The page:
Statement of Significance
Charles Sherratt (Sherrat or Sherret) and Alfred Betts took up the very large Yat Nat or Rocklands squatting run in July 1843. Its southern end was on the Glenelg River adjacent to Balmoral. From July 1847 the partnership Heape, Grice and Sumner managed Yat Nat for Charles Sherratt. The surviving board and batten stables and the drop slab woolshed almost certainly date from this early, pre-1851 period and are comparable with other such structures in the further Western District and southern Wimmera. In June 1854, Robert Officer Jr. purchased the run and eventually subdivided it, calling the northern two-thirds Rocklands and the southern third Yat Nat, the homestead possibly based around an existing out station overlooking the Glenelg. Robert Officer sold Yat Nat to James McColl in 1860 who may have managed the southern section of the run. James McColl had claimed the Yat Nat Pre-emptive Right by 1863 and it seems likely that the front wing of the present homestead was built about this time. It is a simple, conventional house with fine red brick masonry and the conventional three-sided verandah. It is positioned to take advantage of a splendid view across the Glenelg River. The house was much altered at the rear in 1970 but the front wing survives with a good degree of integrity and in excellent condition.
How is it significant?
Yat Nat Homestead Complex is of historical and architectural significance to the community of Balmoral, the Southern Grampians Shire and to the State of Victoria.
Why is it significant?
Yat Nat Homestead Complex is of historical significance for its sequence of owners and as an example of a modest squatting run dating from the early period of settlement. It is of interest for its links with the significant Officer family and of special interest for its long ownership by the McColl family who, although modest, were well connected with other major families. The Complex is of architectural significance as an ensemble of traditional buildings sited in a cultural landscape but especially because of the very rare vernacular drop slab woolshed and the board and batten stables. The homestead, although altered and extended at the rear, contributes to this significance because it represents the position and aspirations of the McColl family after the turbulent period of the Land Selection Acts. The long term ownership of the Seymour family is also notable.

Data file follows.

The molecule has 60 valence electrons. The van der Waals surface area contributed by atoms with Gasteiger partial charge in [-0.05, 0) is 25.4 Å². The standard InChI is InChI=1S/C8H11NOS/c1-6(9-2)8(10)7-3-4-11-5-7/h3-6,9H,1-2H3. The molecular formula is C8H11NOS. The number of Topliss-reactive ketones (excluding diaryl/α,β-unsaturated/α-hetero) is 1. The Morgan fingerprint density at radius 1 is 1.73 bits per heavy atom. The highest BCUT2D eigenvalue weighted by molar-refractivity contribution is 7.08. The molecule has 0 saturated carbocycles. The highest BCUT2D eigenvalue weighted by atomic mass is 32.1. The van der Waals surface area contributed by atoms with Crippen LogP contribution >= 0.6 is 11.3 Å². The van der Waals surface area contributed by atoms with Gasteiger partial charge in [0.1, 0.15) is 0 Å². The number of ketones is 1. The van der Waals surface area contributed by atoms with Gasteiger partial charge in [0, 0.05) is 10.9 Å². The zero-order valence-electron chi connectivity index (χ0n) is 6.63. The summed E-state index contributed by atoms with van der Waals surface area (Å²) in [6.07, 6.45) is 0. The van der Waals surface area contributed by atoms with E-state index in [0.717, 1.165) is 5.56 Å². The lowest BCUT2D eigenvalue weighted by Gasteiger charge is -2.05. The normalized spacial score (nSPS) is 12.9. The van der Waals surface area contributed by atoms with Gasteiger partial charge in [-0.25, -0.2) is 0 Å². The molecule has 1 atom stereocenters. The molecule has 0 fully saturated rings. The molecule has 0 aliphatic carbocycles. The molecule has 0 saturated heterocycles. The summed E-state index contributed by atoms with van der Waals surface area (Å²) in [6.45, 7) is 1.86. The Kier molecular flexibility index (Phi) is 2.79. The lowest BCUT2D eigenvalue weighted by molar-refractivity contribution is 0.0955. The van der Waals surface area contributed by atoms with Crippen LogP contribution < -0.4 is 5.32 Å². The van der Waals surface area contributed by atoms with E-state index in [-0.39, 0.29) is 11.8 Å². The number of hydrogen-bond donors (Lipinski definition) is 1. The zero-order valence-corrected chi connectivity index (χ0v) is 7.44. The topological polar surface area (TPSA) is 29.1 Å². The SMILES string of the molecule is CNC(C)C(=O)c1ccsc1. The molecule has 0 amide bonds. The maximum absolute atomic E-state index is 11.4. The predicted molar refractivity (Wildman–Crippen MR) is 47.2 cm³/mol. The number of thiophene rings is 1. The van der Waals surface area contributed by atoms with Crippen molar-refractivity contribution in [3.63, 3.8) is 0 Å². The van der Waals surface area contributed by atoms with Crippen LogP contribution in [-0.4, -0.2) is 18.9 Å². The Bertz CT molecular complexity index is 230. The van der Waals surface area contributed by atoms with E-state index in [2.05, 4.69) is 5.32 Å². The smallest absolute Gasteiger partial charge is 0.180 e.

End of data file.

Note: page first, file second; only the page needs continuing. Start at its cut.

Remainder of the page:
YAT NAT HOMESTEAD COMPLEX - Physical Conditions
The main house including its extensions is in excellent condition.
The stables and woolshed are fair condition. The other outbuildings are in good condition.
YAT NAT HOMESTEAD COMPLEX - Physical Description 1
The present Yat Nat homestead is perched on the top of a steep precipice looking east over the Glenelg River and state forest towards the Victoria Ranges. (The river was the boundary of the pre-emptive right of Yat Nat.) It is a large symmetrical single storey dwelling raised on a podium with a verandah on three sides. It is built of brick with a hipped roof covered in corrugated iron, originally slate, which was replaced in the 1930s. The small red bricks, which must have been fired on or near the site, are particularly fine and even. They are laid in alternating courses of headers and stretchers. Six brick steps lead from the garden to the central front door, which is conventional. There has been a fanlight, now replaced, above the front door. The front windows are typical twelve-paned double hung sashes. Flat arches in slightly contrasting brick top the windows are there are also shutter, possibly modern. The timber verandah is very plain, has lining boards under the roof and has an entrance to a cellar on the northern side in the hardwood floor.